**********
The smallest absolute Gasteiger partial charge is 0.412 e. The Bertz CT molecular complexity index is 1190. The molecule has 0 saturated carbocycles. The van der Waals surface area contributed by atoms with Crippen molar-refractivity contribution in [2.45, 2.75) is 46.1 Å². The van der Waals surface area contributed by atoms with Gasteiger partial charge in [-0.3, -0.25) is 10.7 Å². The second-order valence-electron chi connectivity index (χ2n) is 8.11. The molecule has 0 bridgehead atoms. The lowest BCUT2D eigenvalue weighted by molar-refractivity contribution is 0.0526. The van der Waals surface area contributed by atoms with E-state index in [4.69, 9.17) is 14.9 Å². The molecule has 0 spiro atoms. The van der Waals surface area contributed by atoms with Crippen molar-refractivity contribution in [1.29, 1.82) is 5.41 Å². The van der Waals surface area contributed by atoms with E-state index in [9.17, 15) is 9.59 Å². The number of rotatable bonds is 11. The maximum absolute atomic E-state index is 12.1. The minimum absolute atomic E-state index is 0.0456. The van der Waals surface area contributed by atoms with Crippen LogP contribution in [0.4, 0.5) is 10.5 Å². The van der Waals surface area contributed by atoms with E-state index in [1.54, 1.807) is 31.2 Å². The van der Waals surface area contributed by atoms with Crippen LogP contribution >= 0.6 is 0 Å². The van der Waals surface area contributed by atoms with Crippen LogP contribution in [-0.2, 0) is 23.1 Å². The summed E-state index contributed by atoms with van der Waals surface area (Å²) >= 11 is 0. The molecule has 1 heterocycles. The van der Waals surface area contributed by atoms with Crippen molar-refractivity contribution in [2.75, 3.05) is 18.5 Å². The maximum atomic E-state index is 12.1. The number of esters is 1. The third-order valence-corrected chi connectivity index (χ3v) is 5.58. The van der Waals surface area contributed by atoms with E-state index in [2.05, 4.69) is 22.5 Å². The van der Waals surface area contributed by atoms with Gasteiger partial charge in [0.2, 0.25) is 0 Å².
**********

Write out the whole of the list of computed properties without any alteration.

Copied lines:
The smallest absolute Gasteiger partial charge is 0.412 e. The Bertz CT molecular complexity index is 1190. The molecule has 0 saturated carbocycles. The van der Waals surface area contributed by atoms with Crippen molar-refractivity contribution in [2.45, 2.75) is 46.1 Å². The van der Waals surface area contributed by atoms with Gasteiger partial charge in [-0.3, -0.25) is 10.7 Å². The second-order valence-electron chi connectivity index (χ2n) is 8.11. The molecule has 0 bridgehead atoms. The lowest BCUT2D eigenvalue weighted by molar-refractivity contribution is 0.0526. The van der Waals surface area contributed by atoms with E-state index in [4.69, 9.17) is 14.9 Å². The molecule has 0 spiro atoms. The van der Waals surface area contributed by atoms with Crippen molar-refractivity contribution in [1.29, 1.82) is 5.41 Å². The van der Waals surface area contributed by atoms with E-state index in [9.17, 15) is 9.59 Å². The number of rotatable bonds is 11. The maximum absolute atomic E-state index is 12.1. The minimum absolute atomic E-state index is 0.0456. The van der Waals surface area contributed by atoms with Crippen LogP contribution in [0.4, 0.5) is 10.5 Å². The van der Waals surface area contributed by atoms with E-state index in [1.54, 1.807) is 31.2 Å². The van der Waals surface area contributed by atoms with Crippen LogP contribution >= 0.6 is 0 Å². The van der Waals surface area contributed by atoms with Crippen LogP contribution in [-0.2, 0) is 23.1 Å². The summed E-state index contributed by atoms with van der Waals surface area (Å²) >= 11 is 0. The molecule has 1 heterocycles. The van der Waals surface area contributed by atoms with Crippen molar-refractivity contribution in [2.75, 3.05) is 18.5 Å². The maximum atomic E-state index is 12.1. The number of esters is 1. The third-order valence-corrected chi connectivity index (χ3v) is 5.58. The van der Waals surface area contributed by atoms with E-state index in [2.05, 4.69) is 22.5 Å². The van der Waals surface area contributed by atoms with Gasteiger partial charge in [0.2, 0.25) is 0 Å².